Time to practice my command line skills again! What is Mandeville up to now?
Part 2: Mandeville Makes some Friends
During the past few sessions of Digital Research Methods, we learned how to build up search queries so we could download batches of files with wget. I thought I would try to get some more texts from the Internet Archives to join my copy of “The Travels of Sir John Mandeville.” I quickly ran into a problem. Unlike the class example, where we searched for “Natural history – Juvenile literature,” there was no category called “Medieval travel literature.” I was able to find a copy of Marco Polo’s travels to download, but it wasn’t listed under a “travel writing” category, so I couldn’t look for other similar books. It seems that not all of the materials uploaded to the Internet Archive have the same kinds of metadata. And I didn’t want to download everything with the keyword “travel,” because I only wanted the medieval stuff. So I couldn’t actually find a corpus of documents to acquire.
Nevertheless I did build a query to download the two volumes of Marco Polo. They’re huge books, with over 10,000 lines at the beginning of Volume 1 just in introductory material, tables, lists of plates and historical essays. I went to trim the header and footer, remove punctuation, reduce capitalization and separate words into lines, but then I realized that I didn’t need to do that in order to use swish-e. I also realized that trimming the header and footer wouldn’t get rid of extraneous material, as the book contains footnotes at the end of each chapter. (If I want to analyze this book, but I only want the text of the actual Marco Polo narrative, how can I get rid of the notes? Is there any way to do this other than to skim it and manually pick out line number ranges for deletion?) Instead I took the original Mandeville text, put it into a folder with the Polo books, burst them into 20-line sections, renamed them and set up a swish-e configuration file to index them. Now instead of using grep, I can use swish-e to show me the relevance of my search results, as well as to show me the precise location in each book of my search terms. The only problem is that swish-e can’t search across the 20-line sections, only within them. That might end up being an issue.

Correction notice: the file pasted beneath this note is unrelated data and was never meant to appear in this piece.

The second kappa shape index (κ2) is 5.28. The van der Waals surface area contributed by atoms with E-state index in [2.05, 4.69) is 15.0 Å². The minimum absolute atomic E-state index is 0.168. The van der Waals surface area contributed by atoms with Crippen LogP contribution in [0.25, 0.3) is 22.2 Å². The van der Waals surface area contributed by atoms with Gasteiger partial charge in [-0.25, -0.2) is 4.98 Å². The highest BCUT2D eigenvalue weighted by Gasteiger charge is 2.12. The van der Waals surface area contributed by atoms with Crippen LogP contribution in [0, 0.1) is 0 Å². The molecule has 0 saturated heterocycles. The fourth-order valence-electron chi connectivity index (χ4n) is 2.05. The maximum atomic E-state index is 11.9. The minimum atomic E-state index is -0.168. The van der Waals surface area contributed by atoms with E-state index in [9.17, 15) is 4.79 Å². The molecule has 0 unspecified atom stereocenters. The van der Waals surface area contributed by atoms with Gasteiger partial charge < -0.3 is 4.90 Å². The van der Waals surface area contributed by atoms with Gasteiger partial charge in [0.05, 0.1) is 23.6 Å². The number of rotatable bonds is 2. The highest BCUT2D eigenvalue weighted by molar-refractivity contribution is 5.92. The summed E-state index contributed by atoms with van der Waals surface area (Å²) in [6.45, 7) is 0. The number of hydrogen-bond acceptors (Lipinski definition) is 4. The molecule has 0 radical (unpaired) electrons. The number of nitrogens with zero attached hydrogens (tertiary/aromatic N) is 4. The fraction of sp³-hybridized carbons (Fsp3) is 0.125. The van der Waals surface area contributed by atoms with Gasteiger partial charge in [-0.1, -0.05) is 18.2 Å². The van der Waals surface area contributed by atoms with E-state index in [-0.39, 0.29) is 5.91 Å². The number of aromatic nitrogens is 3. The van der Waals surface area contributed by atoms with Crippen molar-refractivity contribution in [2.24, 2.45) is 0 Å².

One thing that I would like to know how to do is to share folders and files between my virtual machine and my Windows laptop. That way I would be able to move documents I currently have into the virtual machine to experiment with. It would also be interesting to see what results I would get if I uploaded my travel book sections into Voyant, a set of tools I just started to learn. I like the visualizations Voyant creates with texts, and I think it would help me understand what I’m doing on the command line if I could visualize it somehow.